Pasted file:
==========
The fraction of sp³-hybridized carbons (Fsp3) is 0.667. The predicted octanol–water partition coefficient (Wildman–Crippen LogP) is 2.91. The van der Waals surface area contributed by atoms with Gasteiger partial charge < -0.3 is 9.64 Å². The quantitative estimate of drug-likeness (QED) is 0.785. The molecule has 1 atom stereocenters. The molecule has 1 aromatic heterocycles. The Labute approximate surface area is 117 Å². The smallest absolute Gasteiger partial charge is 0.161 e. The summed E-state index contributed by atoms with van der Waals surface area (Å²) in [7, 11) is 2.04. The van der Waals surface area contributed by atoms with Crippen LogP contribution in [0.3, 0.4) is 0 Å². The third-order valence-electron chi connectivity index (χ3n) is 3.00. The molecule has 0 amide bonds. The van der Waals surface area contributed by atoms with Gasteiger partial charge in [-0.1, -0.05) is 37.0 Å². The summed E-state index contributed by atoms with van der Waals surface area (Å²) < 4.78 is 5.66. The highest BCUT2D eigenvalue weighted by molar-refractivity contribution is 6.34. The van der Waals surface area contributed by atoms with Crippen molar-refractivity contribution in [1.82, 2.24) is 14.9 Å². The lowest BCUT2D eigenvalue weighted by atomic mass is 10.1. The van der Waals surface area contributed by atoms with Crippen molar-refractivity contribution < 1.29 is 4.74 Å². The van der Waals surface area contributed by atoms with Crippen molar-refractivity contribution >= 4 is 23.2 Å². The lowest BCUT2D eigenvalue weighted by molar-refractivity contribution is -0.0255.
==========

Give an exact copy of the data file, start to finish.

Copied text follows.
The fraction of sp³-hybridized carbons (Fsp3) is 0.667. The predicted octanol–water partition coefficient (Wildman–Crippen LogP) is 2.91. The van der Waals surface area contributed by atoms with Gasteiger partial charge < -0.3 is 9.64 Å². The quantitative estimate of drug-likeness (QED) is 0.785. The molecule has 1 atom stereocenters. The molecule has 1 aromatic heterocycles. The Labute approximate surface area is 117 Å². The smallest absolute Gasteiger partial charge is 0.161 e. The summed E-state index contributed by atoms with van der Waals surface area (Å²) in [7, 11) is 2.04. The van der Waals surface area contributed by atoms with Crippen LogP contribution in [0.3, 0.4) is 0 Å². The third-order valence-electron chi connectivity index (χ3n) is 3.00. The molecule has 0 amide bonds. The van der Waals surface area contributed by atoms with Gasteiger partial charge in [-0.1, -0.05) is 37.0 Å². The summed E-state index contributed by atoms with van der Waals surface area (Å²) < 4.78 is 5.66. The highest BCUT2D eigenvalue weighted by molar-refractivity contribution is 6.34. The van der Waals surface area contributed by atoms with Crippen molar-refractivity contribution in [1.82, 2.24) is 14.9 Å². The lowest BCUT2D eigenvalue weighted by atomic mass is 10.1. The van der Waals surface area contributed by atoms with Crippen molar-refractivity contribution < 1.29 is 4.74 Å². The van der Waals surface area contributed by atoms with Crippen molar-refractivity contribution >= 4 is 23.2 Å². The lowest BCUT2D eigenvalue weighted by molar-refractivity contribution is -0.0255.